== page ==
Estate planning is essential—and a power of attorney (POA) is one of the most important estate planning documents. Yet, many people lack a proper estate plan. A survey cited by the AARP stated that 60% of U.S. adults do not have a will, let alone any other estate planning documents. Through a POA, you can give a trusted person the legal authority that they need to handle some (or all) of your financial and legal affairs.
This raises an important question: does power of attorney end at death? The answer is yes—POA immediately expires upon the death of the principal. At BK Estate Planning Attorneys, we help our clients protect themselves and their family. Here, our Massachusetts estate planning lawyer provides a more comprehensive explanation of powers of attorney, how they work, and what happens when a person passes away.
Power of Attorney (POA): Explained
As a starting point, it is important to understand what a power of attorney is and what can be done with it. Broadly defined, a POA is a legal authorization that allows one party (the agent) to act on behalf of another party (the principal). Through a valid power of attorney, the agent has the authority to handle legal and/or financial affairs for the principal.
What are the Types of Power of Attorney in Massachusetts?
There are actually several different types of powers of attorney that can be authorized in Massachusetts. The specific power of attorney that makes sense for you and your family depends on a number of different factors, including your needs and your objectives. Here is a list of the four key types of POA in Massachusetts:
- General Power of Attorney: A general power of attorney provides the most broad authority to the agent. It effectively allows him or her to act as the principal’s “attorney in fact.” It can take immediate effect and last until it is revoked, the principal becomes incapacitated, or the principal dies. If you have specific questions about general POA, our Massachusetts estate planning lawyer can help.
- Durable Power of Attorney: Under Massachusetts law (Section 5-501), a durable power of attorney is one that continues through the principal’s incapacity. In other ways, it is similar to a general POA. The central difference is that it can last beyond incapacity so that the principal has protection during this time. A durable POA is generally a better estate planning option than a general POA, though there are exceptions.
- Limited Power of Attorney: A limited POA is a specialized type of power of attorney that is restricted in one of more ways. For example, the agent who receives limited POA may only have the authority to act as an “attorney in fact” for a specific purpose. Limited POA can also be restricted in time. For example, it could be effective for as little as a single day.
- Springing Power of Attorney: A springing power of attorney only takes effect when the principal becomes incapacitated. It is another very common estate planning option. For example, a person could grant springing POA to their adult child. That POA would not be effective until and unless the principal—the person who granted it—became incapacitated or otherwise legally incompetent. If you need help with a springing POA, reach out to our Massachusetts estate planning attorney for guidance.
When Does Power of Attorney End in Massachusetts?
In Massachusetts, power of attorney can end in a number of different circumstances. There are actually five different common scenarios which could result in the end of a power of attorney:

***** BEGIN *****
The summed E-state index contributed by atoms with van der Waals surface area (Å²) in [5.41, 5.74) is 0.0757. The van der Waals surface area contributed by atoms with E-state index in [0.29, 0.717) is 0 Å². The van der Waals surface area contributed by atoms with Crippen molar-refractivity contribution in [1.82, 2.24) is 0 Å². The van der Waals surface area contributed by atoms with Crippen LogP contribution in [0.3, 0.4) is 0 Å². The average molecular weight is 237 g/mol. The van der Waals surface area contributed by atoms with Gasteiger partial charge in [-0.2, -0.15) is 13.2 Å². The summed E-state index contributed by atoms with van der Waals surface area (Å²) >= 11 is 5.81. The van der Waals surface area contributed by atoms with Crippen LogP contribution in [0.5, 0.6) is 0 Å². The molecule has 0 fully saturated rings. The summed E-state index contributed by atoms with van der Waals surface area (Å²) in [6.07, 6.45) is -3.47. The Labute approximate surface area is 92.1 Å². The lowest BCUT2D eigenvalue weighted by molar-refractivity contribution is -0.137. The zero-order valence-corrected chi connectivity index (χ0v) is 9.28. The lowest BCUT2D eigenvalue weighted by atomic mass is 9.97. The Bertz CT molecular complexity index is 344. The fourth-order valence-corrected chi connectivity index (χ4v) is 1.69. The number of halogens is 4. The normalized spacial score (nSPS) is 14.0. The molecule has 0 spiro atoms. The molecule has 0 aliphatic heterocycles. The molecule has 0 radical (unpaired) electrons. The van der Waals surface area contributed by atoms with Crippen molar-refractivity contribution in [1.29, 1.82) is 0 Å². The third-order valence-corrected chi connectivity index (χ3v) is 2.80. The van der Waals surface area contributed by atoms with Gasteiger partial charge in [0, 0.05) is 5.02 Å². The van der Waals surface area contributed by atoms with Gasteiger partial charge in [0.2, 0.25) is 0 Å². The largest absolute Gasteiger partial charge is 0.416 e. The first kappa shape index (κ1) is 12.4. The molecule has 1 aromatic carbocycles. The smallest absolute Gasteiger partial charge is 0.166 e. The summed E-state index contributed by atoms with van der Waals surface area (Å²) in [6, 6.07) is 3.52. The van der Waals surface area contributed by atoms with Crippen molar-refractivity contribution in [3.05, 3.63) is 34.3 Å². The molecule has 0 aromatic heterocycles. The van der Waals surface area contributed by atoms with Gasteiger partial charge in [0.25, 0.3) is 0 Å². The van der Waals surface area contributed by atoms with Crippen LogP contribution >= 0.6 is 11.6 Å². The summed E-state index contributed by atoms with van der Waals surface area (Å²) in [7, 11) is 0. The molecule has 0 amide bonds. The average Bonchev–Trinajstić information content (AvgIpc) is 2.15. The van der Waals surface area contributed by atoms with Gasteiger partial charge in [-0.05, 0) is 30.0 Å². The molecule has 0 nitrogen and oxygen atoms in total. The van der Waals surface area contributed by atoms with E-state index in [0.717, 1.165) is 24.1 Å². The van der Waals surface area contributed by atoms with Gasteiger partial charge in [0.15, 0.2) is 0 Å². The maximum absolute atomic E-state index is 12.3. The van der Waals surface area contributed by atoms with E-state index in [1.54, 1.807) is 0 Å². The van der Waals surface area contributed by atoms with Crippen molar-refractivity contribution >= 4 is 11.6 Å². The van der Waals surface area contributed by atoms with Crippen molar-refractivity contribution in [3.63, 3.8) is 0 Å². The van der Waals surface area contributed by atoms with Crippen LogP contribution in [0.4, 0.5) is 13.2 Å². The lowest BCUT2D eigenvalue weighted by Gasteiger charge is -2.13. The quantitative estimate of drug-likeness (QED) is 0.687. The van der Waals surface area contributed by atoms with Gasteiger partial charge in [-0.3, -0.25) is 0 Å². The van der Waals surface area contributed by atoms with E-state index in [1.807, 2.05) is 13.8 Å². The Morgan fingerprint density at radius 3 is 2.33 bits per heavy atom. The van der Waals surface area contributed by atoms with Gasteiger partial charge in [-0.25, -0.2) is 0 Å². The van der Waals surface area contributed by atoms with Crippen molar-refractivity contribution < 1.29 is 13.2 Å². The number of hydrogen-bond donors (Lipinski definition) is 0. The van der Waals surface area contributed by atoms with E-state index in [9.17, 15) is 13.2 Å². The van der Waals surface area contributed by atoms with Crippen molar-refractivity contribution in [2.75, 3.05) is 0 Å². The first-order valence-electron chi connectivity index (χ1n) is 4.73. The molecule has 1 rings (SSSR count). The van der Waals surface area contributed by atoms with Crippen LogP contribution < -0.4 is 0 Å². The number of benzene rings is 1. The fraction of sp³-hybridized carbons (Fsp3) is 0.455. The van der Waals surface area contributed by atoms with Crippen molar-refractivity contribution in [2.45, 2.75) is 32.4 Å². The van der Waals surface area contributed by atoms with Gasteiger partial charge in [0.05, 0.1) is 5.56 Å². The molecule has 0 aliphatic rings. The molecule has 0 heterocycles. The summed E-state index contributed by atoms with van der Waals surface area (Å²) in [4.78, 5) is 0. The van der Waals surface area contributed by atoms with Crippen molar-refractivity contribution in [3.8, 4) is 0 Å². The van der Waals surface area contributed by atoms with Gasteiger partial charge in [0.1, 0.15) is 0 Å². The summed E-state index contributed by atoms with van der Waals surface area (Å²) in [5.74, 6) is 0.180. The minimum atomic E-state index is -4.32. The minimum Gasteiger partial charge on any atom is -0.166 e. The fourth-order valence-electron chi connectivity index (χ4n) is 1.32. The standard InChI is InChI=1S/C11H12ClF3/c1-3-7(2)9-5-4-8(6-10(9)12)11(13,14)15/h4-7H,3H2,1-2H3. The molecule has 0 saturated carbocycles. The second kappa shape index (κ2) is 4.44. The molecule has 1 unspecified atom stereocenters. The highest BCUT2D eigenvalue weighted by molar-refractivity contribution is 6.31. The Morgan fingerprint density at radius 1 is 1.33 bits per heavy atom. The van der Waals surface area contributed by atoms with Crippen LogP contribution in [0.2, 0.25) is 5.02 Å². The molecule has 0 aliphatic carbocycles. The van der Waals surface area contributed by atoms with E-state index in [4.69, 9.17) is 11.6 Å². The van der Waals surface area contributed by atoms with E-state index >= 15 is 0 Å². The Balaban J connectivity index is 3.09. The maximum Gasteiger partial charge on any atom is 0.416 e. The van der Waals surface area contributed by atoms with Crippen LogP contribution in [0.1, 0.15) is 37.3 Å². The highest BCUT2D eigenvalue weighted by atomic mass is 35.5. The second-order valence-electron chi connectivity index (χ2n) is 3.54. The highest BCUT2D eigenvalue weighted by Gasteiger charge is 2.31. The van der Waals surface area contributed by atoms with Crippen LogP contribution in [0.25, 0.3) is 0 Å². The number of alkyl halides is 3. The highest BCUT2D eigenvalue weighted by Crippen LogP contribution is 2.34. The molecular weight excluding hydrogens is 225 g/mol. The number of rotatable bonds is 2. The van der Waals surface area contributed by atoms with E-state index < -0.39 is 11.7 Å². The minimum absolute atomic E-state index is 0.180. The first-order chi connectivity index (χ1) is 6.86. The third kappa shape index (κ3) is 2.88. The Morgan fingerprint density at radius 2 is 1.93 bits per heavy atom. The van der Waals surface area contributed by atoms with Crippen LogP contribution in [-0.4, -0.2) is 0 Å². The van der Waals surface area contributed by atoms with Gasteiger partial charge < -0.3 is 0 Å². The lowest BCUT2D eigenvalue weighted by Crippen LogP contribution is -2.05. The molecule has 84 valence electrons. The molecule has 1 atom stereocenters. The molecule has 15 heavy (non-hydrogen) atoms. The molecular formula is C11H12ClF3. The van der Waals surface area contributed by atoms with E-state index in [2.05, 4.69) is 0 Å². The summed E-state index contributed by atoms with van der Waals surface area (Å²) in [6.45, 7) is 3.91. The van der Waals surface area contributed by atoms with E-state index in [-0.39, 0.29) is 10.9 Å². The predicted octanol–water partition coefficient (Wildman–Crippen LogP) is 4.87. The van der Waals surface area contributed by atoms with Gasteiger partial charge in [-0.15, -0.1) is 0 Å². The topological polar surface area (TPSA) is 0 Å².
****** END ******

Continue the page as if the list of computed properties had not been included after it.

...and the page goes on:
- Limited by Design: First, POA can end because it is limited in duration. For example, a limited power of attorney may, by structure of the document, only last for a pre-specified period of time.
- Ended Due to Incapacity: Next, a non-durable POA can end because of the incapacity or declared mental incompleteness of the principal. Unlike a durable POA, a general POA does not remain in effect once the principal loses their capacity.
- Revoked by the Principal: A power of attorney can also be revoked by the principal. As long as the person who created the power of attorney is still of sound mind, they have the right to revoke. However, if they lose their capacity, they will also lose their right to modify a power of attorney document.
- Eliminated By a Court: Unfortunately, there are cases in which people abuse the power of attorney. In Massachusetts, a court could end POA if it is determined that the agent engaged in misconduct or otherwise abused their legal capacity.
- Death: Finally, the death of the principal always ends the power of attorney. POA is an estate planning tool designed to help a person during the course of their life. Once their life ends, a power of attorney is no longer an effective legal document.
What Happens to a POA After a Person Passes Away?
Once a person passes away in Massachusetts, any power of attorney that they granted—whether general, durable, limited, or springing—is extinguished. There is no more a power of attorney. The person who held their POA does not have the right to handle their decedent’s financial or legal affairs—at least they do not if they are trying to do so using power of attorney.
The Bottom Line: Massachusetts law is clear. Power of attorney ends at death.
Can You Still Use the Power of Attorney for Anything After a Death?
No. There are no exceptions to the Massachusetts law on power of attorney and death. When a person dies in Massachusetts, it does not matter that you had their POA or that they were instructed to take a certain action, you cannot do anything with POA. You need to handle their estate in the proper legal manner. Failure to do so could cause serious problems for you and your family.